An email-based sporadic publication of technology-related items for kinesiologists compiled by Ken Daley.
VOLLEYBALL is an open, unmoderated discussion list about the the sport of volleyball. Things such as the best way to spike, team play, and beach volleyball are likely to be discussed.
To subscribe, send the following message to majordomo=AT=cuy.net:
Owner: Tom Maciejewski
INTEL CHIEF SAYS SCHOOLS LAG IN TECHNOLOGY Intel chief executive
officer Craig Barrett told a conference of educators that schools lag
far behind businesses and homes in integrating the computer into
everyday activities, and that if schools fail to make technology a
regular part of teaching then the country will lose its competitive
edge. "I don't look at it just as an education issue. I look at it as
a crass economics issue… As a nation, we're doing a horrible job of
bringing technology into the classroom." Acknowledging that to equip
all U.S. schools with one Internet-linked computer for every five
students (and to keep the technology up-to-date) would cost as much
as $100 billion every five years, Barrett said: "It might be one of
the best investments the U.S. could make in terms of preserving our
workforce." (AP 26 Jun 98)
I am delighted to announce the opening of a new web site
The Ontario Sport for Disabled site features athlete profiles,
provincial records and standards, and information about the upcoming
Ontario Games for the Physically Disabled.
Check it out at: http://www.disabledsports.org.
The site was developed as part of the Community Linkages Pilot Project funded by the Trillium Foundation. In partnership with Parks and Recreation Ontario and the Ontario Sports and Recreation Centre, LIN is developing a series of services and web sites to evaluate the use of technology to support volunteers (and those who manage them) in sports and recreation.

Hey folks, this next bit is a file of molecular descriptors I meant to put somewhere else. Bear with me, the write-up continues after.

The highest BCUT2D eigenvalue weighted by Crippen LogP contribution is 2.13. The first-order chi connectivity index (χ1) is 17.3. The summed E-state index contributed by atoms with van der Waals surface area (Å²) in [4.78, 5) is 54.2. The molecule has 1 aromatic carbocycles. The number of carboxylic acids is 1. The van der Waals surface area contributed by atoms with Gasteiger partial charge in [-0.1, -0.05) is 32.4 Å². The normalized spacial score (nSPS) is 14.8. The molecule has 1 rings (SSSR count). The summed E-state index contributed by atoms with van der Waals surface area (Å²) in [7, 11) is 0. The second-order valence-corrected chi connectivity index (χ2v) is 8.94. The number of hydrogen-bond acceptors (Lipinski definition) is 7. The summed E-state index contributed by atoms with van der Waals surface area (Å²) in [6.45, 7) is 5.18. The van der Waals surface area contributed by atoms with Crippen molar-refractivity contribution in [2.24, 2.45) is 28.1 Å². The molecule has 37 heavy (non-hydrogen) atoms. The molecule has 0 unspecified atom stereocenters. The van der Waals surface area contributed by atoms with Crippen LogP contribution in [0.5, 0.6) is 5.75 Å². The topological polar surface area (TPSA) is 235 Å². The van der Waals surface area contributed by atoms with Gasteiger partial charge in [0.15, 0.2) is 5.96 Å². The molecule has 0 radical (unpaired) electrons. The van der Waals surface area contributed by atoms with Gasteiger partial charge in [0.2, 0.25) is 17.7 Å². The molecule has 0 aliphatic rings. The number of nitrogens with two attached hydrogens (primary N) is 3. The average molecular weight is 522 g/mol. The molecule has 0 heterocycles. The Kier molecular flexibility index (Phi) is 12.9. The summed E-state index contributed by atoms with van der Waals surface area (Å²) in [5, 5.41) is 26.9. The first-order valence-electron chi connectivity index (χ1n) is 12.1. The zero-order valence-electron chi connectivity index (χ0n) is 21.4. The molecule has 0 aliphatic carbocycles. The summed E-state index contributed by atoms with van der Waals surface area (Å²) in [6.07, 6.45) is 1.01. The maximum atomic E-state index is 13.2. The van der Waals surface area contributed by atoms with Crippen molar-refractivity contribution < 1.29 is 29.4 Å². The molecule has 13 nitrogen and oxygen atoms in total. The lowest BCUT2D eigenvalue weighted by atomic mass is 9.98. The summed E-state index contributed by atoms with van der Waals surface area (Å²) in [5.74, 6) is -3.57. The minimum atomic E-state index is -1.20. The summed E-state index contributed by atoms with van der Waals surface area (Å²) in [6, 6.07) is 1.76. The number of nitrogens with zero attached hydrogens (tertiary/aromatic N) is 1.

Leisure Information Network (LIN)
Tel: 416 426 7176 Fax: 416 426 7421
KEN'S NOTE: This is VERY fast. I like it.
Got a pesky acronym that's driving you nuts? Just dump it in the Expander! It doesn't always work, but what have you got to lose? And no it didn't work with GASRE. But it works with ALA. Ha!
The Acronym Expander:
- Type in the acronym you want me to expand.
- You don't need any upper case letters or periods, either!
Japan's economy may be on the downturn, but its high-tech
companies are spending more now on R&D than ever, according to a
report by the Japan Economic Institute. The top 20 Japanese companies
are spending an average of 3.3% more on R&D this year than in
1997, for a total of 4.4 trillion yen or $34.7 billion. "It's
essential, a must for Japanese corporations to keep investing in
R&D. It is a long-term operation," says a minister in charge of
trade, industry and energy at the Japanese Embassy in Washington. The
report goes on to say that the driving force behind the Japanese
spending is the worry that Asian trading partners like Thailand and
South Korea will try to export their way out of their problems, and
that by developing better technology Japan can continue to compete
against nations with currency and labor-cost advantages. (Investor's
Business Daily 18 Aug 98)
KEN'S NOTE: So often we get spam about the latest hoax. Here is a URL to check the truth of the report before sending it on to all your friends.
The Internet is constantly being flooded with information about
computer viruses and Trojans. However, interspersed among real virus
notices are computer virus hoaxes. While these hoaxes do not infect
systems, they are still time consuming and costly to handle. At CIAC,
we find that we are spending much more time de-bunking hoaxes than
handling real virus incidents.
KEN'S NOTE: Very simple and straight forward. I recommend this site, especially for beginners.
I do a monthly "brown bag lunch" seminar series during the winter school term for our web developers at the U of S, and put the notes on the web for anyone who missed the talks. I try to make the notes "self contained" so you don't have to attend the talk to understand them.
- Kevin.Lowey=AT=Usask.Ca -
ICQ#7708034 - Fax: (306) 966-6899
<http://duke.usask.ca/~lowey/> - Phone: (306) 966-4826
Ten years ago there were about 400 corporate universities --
comprehensive training institutions operated by corporations -- and
that number has now grown to 1,600. Several of them, such as the